There still may be a photo that gets replaced or “we decided to change our office hours since we filled out the onboarding form” but you’re not asking the client to send the link to their cousin to brainstorm some creative ideas on reformating the home page.
Once the client gives you approval, let them know about the process of paying for their monthly service – something like “You’ll receive an email on the first of the next month with an invoice. There will be a link to put in your credit card details and then future monthly invoices will automatically go directly on that credit card.”
Launch the website:
Now that the cleint has reviewd for accuracy, let them know you’ll take the website live within a few days. During that time, use this checklist to make sure you haven’t missed anything in pre or post launch. (insert gumroad link)
“Congratulations! Your New Website is live” email:
This is another “Copy and paste” email that lets the client know their website is live.
You could include:
- In the next few days, we’ll be reviewing the entire website again on our end and submitting it to Google’s search engine.
- It may take 60-90 days for Google to “settle in” to their decision on how and where the website ranks.
- Suggestions for how clients can help their website perform at its best
Clients often ask the question “What can I do to help my website show up in Google?” This is a checklist that you can copy and paste for new clients so they feel like they’re contributing to the success of their website.
End your email with:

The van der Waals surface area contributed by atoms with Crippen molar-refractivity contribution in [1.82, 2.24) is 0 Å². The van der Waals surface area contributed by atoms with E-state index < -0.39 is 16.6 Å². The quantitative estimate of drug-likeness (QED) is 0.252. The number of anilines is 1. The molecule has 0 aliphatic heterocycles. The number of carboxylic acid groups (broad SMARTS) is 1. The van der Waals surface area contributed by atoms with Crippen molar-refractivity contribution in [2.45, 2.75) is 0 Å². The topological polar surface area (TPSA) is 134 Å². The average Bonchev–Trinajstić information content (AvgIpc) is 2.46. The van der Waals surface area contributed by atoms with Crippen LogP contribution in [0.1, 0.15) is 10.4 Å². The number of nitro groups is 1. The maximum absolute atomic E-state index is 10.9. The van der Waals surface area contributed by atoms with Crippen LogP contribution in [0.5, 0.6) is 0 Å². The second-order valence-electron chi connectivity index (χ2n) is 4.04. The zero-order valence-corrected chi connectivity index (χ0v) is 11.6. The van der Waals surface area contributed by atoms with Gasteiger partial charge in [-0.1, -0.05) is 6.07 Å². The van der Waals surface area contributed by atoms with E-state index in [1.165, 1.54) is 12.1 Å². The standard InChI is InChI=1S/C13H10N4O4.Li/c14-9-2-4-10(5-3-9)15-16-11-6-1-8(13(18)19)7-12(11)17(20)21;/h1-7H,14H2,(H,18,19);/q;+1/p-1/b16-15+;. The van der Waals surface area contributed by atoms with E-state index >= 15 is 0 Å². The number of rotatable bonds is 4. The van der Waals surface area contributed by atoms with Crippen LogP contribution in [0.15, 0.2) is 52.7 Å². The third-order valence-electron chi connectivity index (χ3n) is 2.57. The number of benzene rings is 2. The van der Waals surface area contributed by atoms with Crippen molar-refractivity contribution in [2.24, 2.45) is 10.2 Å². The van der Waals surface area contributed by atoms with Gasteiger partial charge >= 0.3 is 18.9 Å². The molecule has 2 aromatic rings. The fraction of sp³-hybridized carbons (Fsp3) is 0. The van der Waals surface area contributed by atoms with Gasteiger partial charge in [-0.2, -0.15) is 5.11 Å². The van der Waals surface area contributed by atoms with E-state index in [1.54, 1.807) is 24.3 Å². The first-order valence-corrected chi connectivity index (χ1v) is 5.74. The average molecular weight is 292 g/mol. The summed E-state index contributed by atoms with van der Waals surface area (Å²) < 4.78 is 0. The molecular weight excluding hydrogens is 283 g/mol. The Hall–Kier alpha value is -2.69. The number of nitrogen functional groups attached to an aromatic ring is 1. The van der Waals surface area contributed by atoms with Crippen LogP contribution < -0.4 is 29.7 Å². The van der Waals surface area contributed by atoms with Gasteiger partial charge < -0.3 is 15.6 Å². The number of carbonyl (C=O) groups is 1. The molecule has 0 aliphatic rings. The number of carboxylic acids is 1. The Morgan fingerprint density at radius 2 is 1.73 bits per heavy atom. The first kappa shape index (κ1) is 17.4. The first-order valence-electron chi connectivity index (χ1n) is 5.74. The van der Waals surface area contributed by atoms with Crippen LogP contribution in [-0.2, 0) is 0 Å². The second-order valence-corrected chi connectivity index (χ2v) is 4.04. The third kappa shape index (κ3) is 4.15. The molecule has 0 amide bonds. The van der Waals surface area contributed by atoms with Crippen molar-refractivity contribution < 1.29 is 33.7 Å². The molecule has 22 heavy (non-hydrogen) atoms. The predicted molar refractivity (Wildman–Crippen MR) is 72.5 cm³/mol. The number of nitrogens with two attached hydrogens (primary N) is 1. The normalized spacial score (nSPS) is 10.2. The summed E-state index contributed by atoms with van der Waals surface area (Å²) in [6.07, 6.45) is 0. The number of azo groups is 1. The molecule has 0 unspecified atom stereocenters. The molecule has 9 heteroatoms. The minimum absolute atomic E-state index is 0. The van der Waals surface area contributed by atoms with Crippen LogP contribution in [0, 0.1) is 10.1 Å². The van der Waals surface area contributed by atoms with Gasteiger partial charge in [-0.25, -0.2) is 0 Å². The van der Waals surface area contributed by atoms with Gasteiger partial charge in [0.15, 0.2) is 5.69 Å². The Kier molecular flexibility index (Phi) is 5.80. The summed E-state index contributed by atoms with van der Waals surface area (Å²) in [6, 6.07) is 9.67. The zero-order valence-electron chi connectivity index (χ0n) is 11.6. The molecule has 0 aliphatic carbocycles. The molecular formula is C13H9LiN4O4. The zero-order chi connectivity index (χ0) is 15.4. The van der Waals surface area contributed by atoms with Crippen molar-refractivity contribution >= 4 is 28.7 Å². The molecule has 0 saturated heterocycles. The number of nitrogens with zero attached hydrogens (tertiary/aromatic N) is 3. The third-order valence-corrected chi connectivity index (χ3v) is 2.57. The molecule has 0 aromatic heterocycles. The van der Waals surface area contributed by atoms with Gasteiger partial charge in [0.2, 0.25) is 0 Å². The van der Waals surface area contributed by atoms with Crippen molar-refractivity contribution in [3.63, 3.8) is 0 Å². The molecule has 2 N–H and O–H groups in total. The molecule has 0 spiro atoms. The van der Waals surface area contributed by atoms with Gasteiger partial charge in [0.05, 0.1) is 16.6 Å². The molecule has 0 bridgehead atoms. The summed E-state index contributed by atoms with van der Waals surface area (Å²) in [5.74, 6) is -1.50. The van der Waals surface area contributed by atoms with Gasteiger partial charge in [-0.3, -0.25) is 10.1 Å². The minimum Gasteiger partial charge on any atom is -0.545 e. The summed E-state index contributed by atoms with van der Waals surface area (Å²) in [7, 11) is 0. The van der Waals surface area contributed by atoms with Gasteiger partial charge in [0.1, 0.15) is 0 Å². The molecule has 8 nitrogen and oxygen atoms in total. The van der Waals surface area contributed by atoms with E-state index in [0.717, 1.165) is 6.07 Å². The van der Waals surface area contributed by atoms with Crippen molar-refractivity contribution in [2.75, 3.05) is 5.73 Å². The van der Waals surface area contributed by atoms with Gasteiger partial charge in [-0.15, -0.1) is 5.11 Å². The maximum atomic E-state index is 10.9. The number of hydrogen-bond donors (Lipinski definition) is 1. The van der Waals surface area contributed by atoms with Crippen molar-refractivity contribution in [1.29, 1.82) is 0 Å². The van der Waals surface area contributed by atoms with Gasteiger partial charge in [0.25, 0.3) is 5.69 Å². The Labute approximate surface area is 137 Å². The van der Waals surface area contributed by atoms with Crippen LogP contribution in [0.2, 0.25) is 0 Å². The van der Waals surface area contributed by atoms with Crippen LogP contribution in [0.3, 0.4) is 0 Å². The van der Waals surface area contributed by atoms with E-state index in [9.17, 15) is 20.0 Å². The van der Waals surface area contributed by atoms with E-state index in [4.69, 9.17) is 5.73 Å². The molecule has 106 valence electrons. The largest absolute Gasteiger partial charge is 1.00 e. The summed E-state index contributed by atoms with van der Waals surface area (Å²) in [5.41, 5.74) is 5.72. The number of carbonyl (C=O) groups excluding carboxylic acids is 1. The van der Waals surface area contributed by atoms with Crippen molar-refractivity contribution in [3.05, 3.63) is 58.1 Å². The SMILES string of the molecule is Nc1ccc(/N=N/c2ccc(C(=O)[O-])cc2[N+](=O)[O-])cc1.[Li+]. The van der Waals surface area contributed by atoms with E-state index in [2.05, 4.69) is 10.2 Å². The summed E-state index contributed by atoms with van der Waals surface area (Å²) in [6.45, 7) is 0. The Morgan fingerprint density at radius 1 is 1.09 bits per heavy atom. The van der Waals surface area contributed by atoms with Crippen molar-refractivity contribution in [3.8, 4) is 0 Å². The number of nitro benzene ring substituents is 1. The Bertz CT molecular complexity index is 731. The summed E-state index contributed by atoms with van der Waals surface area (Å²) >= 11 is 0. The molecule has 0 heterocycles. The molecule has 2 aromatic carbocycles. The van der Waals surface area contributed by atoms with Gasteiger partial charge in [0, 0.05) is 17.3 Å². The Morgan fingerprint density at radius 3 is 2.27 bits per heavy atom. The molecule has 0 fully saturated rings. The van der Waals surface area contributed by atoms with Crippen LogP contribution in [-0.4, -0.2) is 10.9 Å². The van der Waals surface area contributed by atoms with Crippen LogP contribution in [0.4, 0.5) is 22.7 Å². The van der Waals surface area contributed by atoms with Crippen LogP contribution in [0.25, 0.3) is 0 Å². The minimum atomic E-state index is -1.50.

As always, please feel free to let me know if you have any questions. When you need an update to your website, please send an email to email@example.com and our team will be happy to make that change for you.
Ask for referrals:
About a month after their website has gone live, send a “Copy and paste” email to the client reminding them about your ongoing service, and your referral or review program.
“Hi Client. Thanks again for choosing us. We’ve added your website to our portfolio so other business owners can check out your website to see our work. As always, if you have a change to your website, please send the request to firstname.lastname@example.org – Our portfolio shows itself off best when someone clicks and sees that the websites in the portfolio are up-to-date so you’re actually doing us a favor when you request an update to your website.
I also wanted to mention our referral program. If you know other business owners in your industry who need a website, when their website goes live and their monthly service starts, your business will get a free month of service as a thank you for your referral.
As always, if you have any questions, I’m happy to help.”
While you’ll be able to figure out the specifics to each of these 10 steps yourself, I’d love to speed up the process. BuildThatAgency.com includes 40 videos that go through each of these in detail with copy and paste scripts to save you time (and effort if writing isn’t really your thing).
If you have a question about what’s included in the BuildThatAgency.com online training, send me a DM on twitter: twitter.com/adam_mclaughlin or send me an email: email@example.com
Looking forward to helping you Build That Agency!